By Kimberly Schluterman
Every year, thousands of professional and amateur writers and bloggers fill cyber space with their ideas about and commitments to their New Year Resolutions. Most are admirable, some are realistic, and a few are even achieved. Not this writer, though. I’ve made New Year Resolutions before, and I doubt that I’ve ever achieved any of them. The best resolutions are those made not because of a calendar marker, but by a major event of the heart. Below is my list of common resolutions and my reason for not resolving to do them this new year.
1. Lose weight. First off, I’m not overweight. I have resolved in this column before to achieve a life of better balance (see Project Balance) that includes exercise and improved diet. Well, I definitely eat more veggies now than I did then, but I still hate exercise. My lifestyle has become more active since then, however, and that will have to do for now. If your weight is a health concern for you, I do encourage you to begin a regimen that you can follow. But don’t do it just because the new year has begun; do it because you are committed to protecting God’s temple (I Corinthians 6:19-20).
2. Get organized. Well, I’m not disorganized, but I used to be. When I was in Jr. High, my teachers would tell my parents that I was very smart, but I was an organizational nightmare. If only I would get organized, they said, I’d be a great student. That went on for as long as it could, but when my grades began to suffer, I committed to a life of better organization. By college, my classmates were always asking me for assignments, dates, and details because they knew I would have it all. Somewhere along the way, I became an organization freak, but I didn’t do it because it was January 1; I did it because my life required it right then.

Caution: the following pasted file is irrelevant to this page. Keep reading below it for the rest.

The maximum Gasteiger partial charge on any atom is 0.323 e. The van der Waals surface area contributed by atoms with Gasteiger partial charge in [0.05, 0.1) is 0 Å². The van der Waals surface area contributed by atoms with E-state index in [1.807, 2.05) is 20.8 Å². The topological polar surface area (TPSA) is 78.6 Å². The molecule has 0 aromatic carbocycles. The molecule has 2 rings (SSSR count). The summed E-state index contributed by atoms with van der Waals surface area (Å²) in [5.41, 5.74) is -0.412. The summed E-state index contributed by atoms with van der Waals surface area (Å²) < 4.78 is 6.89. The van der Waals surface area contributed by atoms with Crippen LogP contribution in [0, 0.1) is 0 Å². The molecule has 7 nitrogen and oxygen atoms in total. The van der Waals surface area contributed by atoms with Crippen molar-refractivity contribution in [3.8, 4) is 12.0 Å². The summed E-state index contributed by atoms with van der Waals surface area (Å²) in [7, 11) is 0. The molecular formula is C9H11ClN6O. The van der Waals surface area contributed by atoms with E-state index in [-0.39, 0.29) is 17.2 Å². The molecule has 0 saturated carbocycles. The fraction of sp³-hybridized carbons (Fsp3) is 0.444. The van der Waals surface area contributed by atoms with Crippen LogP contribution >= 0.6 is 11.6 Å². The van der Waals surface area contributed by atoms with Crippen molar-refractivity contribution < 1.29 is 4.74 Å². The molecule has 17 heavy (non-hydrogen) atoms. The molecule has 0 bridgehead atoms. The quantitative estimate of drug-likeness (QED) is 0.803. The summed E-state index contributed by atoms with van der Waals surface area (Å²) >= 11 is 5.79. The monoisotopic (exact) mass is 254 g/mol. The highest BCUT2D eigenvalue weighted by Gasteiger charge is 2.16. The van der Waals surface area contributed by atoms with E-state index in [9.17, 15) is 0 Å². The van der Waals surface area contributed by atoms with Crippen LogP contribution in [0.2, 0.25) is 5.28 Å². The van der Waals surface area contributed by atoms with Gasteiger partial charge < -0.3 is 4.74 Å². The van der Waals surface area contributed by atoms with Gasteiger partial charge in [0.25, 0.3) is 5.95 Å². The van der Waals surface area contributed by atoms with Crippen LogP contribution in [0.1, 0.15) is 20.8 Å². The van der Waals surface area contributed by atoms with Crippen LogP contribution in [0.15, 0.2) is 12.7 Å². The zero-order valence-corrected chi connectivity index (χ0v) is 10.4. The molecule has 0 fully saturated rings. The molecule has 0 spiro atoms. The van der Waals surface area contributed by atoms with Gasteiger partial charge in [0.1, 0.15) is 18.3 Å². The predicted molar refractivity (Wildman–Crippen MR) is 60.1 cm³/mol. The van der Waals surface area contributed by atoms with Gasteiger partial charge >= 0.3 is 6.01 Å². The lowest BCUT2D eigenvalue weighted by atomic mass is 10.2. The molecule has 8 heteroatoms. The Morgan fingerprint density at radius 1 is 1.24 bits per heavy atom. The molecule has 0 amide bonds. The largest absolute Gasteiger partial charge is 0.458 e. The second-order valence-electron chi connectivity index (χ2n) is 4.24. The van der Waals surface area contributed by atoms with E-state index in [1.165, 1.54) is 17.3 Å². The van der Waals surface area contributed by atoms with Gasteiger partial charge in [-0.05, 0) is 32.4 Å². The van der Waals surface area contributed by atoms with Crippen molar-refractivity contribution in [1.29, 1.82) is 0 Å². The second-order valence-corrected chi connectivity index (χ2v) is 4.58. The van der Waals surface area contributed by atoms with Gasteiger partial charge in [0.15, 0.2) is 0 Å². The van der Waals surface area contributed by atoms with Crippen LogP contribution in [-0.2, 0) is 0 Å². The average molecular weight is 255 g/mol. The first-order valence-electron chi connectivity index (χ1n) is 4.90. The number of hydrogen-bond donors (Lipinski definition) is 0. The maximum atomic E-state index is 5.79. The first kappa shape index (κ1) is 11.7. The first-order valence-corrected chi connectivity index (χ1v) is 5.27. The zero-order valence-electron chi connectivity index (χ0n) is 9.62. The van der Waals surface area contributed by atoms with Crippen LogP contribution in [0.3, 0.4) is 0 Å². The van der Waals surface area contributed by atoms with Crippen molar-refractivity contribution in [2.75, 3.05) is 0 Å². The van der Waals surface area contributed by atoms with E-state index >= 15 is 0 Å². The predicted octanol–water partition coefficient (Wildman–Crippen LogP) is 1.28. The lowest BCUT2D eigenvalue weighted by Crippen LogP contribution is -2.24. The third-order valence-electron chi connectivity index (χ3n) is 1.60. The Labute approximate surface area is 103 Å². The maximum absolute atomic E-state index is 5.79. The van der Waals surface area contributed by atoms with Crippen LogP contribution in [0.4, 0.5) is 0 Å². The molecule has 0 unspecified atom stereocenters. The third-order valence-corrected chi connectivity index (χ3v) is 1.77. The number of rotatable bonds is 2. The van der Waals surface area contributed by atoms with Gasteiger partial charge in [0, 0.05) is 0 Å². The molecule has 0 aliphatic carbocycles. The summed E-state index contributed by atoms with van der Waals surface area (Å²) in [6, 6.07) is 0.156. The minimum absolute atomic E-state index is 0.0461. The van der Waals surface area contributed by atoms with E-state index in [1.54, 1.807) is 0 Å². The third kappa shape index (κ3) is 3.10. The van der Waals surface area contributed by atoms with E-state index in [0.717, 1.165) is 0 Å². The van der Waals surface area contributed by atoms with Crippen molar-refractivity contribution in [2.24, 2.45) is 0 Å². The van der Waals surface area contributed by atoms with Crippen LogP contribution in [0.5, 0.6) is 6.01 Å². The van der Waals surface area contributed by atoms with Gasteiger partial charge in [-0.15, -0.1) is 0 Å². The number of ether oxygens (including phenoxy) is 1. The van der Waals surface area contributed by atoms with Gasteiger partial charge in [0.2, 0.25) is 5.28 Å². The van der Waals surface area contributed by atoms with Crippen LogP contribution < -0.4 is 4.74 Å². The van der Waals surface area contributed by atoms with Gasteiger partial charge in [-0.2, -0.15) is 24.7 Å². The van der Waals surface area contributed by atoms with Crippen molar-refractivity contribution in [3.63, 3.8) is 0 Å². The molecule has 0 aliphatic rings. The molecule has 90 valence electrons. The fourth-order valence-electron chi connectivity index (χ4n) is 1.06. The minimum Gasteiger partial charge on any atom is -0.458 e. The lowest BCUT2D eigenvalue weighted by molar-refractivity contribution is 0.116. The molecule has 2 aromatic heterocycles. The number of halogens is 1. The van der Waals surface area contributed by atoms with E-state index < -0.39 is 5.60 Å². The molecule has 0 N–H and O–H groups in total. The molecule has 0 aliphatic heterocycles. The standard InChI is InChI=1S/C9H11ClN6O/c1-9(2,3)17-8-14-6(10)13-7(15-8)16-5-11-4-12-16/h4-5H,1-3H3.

3. Spend less, save more. Who shouldn’t commit to this? This is a good one, and tough for me to deny. But again, I have to fall back on the part where that has been my resolve all along. Maybe if I had a lot more disposable income, it would be easier to cut back. But when all your money goes to tuition, there isn’t much left over to either spend or save throughout the year. So for me, I continue to be thrifty, saving as much and spending as little as I can.
4. Spend more time with friends and family. If your life is in a state where you have to resolve to this, then you probably need to make bigger changes than you can make all at once. Do you work too much? Watch too much TV or spend too much time on a computer alone? Play too many games on your phone? What are you doing that prevents you from spending time with those you love? Consider a different job or limiting the number of hours you spend interacting with technology. But make major life changes slowly and methodically, not on impulse or spur of the new year moment.
5. Fall in love. Really, I can’t even believe this one makes the top ten lists. It should go without saying that this is not something one should resolve to do. If anything, you can resolve to wait for God’s timing or to prepare yourself for being the best wife you can be. But resolving to fall in love is dangerous.
I hope I don’t sound like a miser because I reject all these resolutions, but the common theme throughout is that these should be done throughout the year, as a lifestyle, and not because of peer or media pressures to make a resolution. If you are not motivated for any other reason than the date, I doubt your resolution will take. Let God, life, and others inspire you—not a calendar.